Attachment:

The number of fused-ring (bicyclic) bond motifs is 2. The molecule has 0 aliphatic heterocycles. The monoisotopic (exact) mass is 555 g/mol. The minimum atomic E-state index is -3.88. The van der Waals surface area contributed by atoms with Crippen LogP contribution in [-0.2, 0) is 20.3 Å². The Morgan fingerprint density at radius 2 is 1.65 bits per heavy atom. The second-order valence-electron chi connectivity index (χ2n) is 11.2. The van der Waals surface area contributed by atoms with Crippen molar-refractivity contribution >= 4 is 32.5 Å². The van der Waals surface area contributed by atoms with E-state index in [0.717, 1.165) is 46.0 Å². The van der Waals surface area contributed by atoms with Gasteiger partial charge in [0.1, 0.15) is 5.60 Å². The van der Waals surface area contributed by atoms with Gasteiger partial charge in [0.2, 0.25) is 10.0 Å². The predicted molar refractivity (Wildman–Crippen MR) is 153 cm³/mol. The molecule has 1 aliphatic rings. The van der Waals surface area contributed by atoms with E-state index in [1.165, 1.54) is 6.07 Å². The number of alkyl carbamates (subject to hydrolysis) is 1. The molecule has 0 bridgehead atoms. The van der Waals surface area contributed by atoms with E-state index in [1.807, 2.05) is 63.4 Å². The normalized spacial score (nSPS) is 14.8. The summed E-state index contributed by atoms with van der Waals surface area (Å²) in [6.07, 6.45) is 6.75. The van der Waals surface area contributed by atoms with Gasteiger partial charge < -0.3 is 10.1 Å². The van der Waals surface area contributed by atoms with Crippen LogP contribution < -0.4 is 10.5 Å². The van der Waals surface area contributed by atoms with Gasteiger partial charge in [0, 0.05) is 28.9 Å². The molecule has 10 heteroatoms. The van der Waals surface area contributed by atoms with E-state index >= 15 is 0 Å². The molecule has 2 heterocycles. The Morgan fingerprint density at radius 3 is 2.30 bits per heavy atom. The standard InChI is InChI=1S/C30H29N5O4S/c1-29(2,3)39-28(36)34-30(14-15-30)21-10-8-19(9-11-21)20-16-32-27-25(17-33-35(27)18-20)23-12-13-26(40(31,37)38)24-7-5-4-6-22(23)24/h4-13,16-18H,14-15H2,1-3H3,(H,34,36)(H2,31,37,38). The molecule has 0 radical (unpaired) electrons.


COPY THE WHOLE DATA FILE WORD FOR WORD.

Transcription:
The number of fused-ring (bicyclic) bond motifs is 2. The molecule has 0 aliphatic heterocycles. The monoisotopic (exact) mass is 555 g/mol. The minimum atomic E-state index is -3.88. The van der Waals surface area contributed by atoms with Crippen LogP contribution in [-0.2, 0) is 20.3 Å². The Morgan fingerprint density at radius 2 is 1.65 bits per heavy atom. The second-order valence-electron chi connectivity index (χ2n) is 11.2. The van der Waals surface area contributed by atoms with Crippen molar-refractivity contribution >= 4 is 32.5 Å². The van der Waals surface area contributed by atoms with E-state index in [0.717, 1.165) is 46.0 Å². The van der Waals surface area contributed by atoms with Gasteiger partial charge in [0.1, 0.15) is 5.60 Å². The van der Waals surface area contributed by atoms with Gasteiger partial charge in [0.2, 0.25) is 10.0 Å². The predicted molar refractivity (Wildman–Crippen MR) is 153 cm³/mol. The molecule has 1 aliphatic rings. The van der Waals surface area contributed by atoms with E-state index in [1.165, 1.54) is 6.07 Å². The number of alkyl carbamates (subject to hydrolysis) is 1. The molecule has 0 bridgehead atoms. The van der Waals surface area contributed by atoms with E-state index in [1.807, 2.05) is 63.4 Å². The normalized spacial score (nSPS) is 14.8. The summed E-state index contributed by atoms with van der Waals surface area (Å²) in [6.07, 6.45) is 6.75. The van der Waals surface area contributed by atoms with Gasteiger partial charge < -0.3 is 10.1 Å². The van der Waals surface area contributed by atoms with Crippen LogP contribution < -0.4 is 10.5 Å². The van der Waals surface area contributed by atoms with Gasteiger partial charge in [0, 0.05) is 28.9 Å². The molecule has 10 heteroatoms. The van der Waals surface area contributed by atoms with E-state index >= 15 is 0 Å². The molecule has 2 heterocycles. The Morgan fingerprint density at radius 3 is 2.30 bits per heavy atom. The standard InChI is InChI=1S/C30H29N5O4S/c1-29(2,3)39-28(36)34-30(14-15-30)21-10-8-19(9-11-21)20-16-32-27-25(17-33-35(27)18-20)23-12-13-26(40(31,37)38)24-7-5-4-6-22(23)24/h4-13,16-18H,14-15H2,1-3H3,(H,34,36)(H2,31,37,38). The molecule has 0 radical (unpaired) electrons.